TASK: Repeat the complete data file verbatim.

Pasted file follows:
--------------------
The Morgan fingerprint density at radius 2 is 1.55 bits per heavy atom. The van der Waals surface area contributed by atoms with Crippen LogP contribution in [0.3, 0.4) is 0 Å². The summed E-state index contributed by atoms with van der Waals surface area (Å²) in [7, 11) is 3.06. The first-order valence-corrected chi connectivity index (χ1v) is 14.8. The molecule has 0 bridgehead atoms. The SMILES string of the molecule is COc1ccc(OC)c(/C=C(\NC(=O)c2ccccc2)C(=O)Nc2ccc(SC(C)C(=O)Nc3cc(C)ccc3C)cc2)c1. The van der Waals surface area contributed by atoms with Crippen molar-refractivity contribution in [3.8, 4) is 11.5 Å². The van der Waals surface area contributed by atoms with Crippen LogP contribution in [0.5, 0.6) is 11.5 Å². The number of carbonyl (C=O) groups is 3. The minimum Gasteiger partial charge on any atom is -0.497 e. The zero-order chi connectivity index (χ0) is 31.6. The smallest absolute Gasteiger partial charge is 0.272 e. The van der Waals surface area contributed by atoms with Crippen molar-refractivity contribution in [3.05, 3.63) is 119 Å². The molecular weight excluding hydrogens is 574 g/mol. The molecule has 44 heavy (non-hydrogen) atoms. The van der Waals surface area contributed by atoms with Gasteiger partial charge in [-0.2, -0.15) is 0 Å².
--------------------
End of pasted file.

The Morgan fingerprint density at radius 2 is 1.55 bits per heavy atom. The van der Waals surface area contributed by atoms with Crippen LogP contribution in [0.3, 0.4) is 0 Å². The summed E-state index contributed by atoms with van der Waals surface area (Å²) in [7, 11) is 3.06. The first-order valence-corrected chi connectivity index (χ1v) is 14.8. The molecule has 0 bridgehead atoms. The SMILES string of the molecule is COc1ccc(OC)c(/C=C(\NC(=O)c2ccccc2)C(=O)Nc2ccc(SC(C)C(=O)Nc3cc(C)ccc3C)cc2)c1. The van der Waals surface area contributed by atoms with Crippen molar-refractivity contribution in [3.8, 4) is 11.5 Å². The van der Waals surface area contributed by atoms with Crippen LogP contribution in [0.5, 0.6) is 11.5 Å². The number of carbonyl (C=O) groups is 3. The minimum Gasteiger partial charge on any atom is -0.497 e. The zero-order chi connectivity index (χ0) is 31.6. The smallest absolute Gasteiger partial charge is 0.272 e. The van der Waals surface area contributed by atoms with Crippen molar-refractivity contribution in [3.05, 3.63) is 119 Å². The molecular weight excluding hydrogens is 574 g/mol. The molecule has 44 heavy (non-hydrogen) atoms. The van der Waals surface area contributed by atoms with Gasteiger partial charge in [-0.2, -0.15) is 0 Å².